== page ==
So far, so good. With my description so far of these two graphs, you’d certainly agree that they are true to the numbers they represent. Unlike the news report I mentioned earlier, they don’t confuse absolute numbers with percentage growth. Yes, so good.
Except, you’ll note I said “so far”. I haven’t finished describing these two graphs. But now, I will. You should look at them for yourself, but I’m having fun of a kind explaining exactly what they depict. Bear with me while I tell you the rest, and forgive me for the detail.
In the petrol bar graph, the three green bars increase in height from left to right, just as you would expect for the increasing prices they stand for—₹33.71, ₹40.62 and ₹71.41. The percentage growth is shown via arrows from the top of each bar to the top of the one to its right—two arrows labelled 20.5% and 75.8%, respectively. Naturally, these arrows point upwards.
But then we come to the yellow bar, representing the price of petrol now, under the BJP rule. Labelled ₹80.73, you’d expect it to be the tallest of the four bars. You’d expect the third arrow to point upwards, just as its green predecessors do. Right?
But no: the yellow bar for ₹80.73 is shorter than the green bar for ₹71.41, lower than the green bar for ₹40.62, and is in fact nearly the same height as the green bar for ₹33.71. Naturally, given this lower height, the arrow representing the 13% increase points … yes, downwards.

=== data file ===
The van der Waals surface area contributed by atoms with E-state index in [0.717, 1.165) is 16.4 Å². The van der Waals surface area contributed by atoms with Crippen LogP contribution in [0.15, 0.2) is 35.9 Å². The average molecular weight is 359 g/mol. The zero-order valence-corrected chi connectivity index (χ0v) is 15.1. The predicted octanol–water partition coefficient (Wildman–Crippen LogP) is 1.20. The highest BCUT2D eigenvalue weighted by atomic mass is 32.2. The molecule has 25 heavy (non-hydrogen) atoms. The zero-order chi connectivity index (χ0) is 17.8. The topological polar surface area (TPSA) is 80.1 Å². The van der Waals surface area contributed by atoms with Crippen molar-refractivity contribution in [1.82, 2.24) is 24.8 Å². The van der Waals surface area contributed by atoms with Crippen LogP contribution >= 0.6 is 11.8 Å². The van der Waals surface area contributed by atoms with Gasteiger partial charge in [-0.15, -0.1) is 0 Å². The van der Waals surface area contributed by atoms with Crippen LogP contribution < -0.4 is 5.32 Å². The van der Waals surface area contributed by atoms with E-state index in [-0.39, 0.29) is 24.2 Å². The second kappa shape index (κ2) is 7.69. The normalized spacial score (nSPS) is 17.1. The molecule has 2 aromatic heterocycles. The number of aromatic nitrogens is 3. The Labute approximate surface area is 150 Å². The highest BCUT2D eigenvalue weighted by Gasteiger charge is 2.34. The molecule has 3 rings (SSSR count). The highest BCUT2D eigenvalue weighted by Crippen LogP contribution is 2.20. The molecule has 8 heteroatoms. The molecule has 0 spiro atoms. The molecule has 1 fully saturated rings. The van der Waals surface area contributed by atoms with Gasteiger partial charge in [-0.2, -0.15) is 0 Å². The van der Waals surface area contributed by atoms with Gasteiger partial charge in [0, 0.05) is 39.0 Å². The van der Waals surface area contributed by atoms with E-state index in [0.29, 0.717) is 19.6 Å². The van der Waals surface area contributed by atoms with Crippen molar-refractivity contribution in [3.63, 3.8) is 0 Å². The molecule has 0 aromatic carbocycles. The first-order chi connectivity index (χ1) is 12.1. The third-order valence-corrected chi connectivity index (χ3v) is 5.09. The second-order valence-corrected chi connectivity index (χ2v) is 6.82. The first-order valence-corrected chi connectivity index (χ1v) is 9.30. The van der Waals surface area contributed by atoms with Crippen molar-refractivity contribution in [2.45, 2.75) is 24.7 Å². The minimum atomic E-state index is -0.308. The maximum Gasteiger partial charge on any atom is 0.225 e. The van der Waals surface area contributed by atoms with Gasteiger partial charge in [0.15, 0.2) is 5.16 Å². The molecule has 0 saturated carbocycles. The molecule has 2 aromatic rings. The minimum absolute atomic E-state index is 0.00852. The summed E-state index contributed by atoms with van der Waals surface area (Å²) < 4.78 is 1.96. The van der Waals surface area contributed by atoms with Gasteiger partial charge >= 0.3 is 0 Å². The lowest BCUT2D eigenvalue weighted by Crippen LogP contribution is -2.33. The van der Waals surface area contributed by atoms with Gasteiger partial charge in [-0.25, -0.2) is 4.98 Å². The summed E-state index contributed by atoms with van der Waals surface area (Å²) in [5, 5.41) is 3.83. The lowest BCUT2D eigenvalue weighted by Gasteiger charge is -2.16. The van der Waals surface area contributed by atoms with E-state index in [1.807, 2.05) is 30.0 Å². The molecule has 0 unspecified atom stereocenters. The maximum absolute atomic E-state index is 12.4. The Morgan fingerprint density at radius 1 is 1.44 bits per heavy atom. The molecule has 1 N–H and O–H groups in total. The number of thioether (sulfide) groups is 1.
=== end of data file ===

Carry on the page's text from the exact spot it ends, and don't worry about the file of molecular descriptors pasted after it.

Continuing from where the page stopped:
The diesel bar graph gets exactly the same treatment.
Consider what has happened here. The BJP has shown us an increase as a decrease. They’ve represented the highest price on the graph by a bar that’s about the same size as the lowest. What’s the impression when you look at these graphs? Unmistakably, that petroleum prices have fallen under BJP rule, and in fact to nearly 2004 levels. The bar graphs convey as much, the downward arrows underline it, and there’s nothing left to your imagination.
The idea of a fall in prices is exactly what the BJP wants you — or at least, its faithful supporters who ask no questions—to take away from these graphs.
George Orwell would know: this effort is right out of his 1984 playbook.
There is only one word that fits such an effort, and that word is “dishonest”.
So in the end, let’s ask again: what does this say about Twain’s “lies, damned lies and statistics”? For once, I disagree with him.
There are numbers, there are statistics and I know I can’t be as pithy as Mark Twain, but truly there are three kinds of liars: liars, damned liars and liars who twist numbers.
Once a computer scientist, Dilip D’Souza now lives in Mumbai and writes for his dinners. His Twitter handle is @DeathEndsFun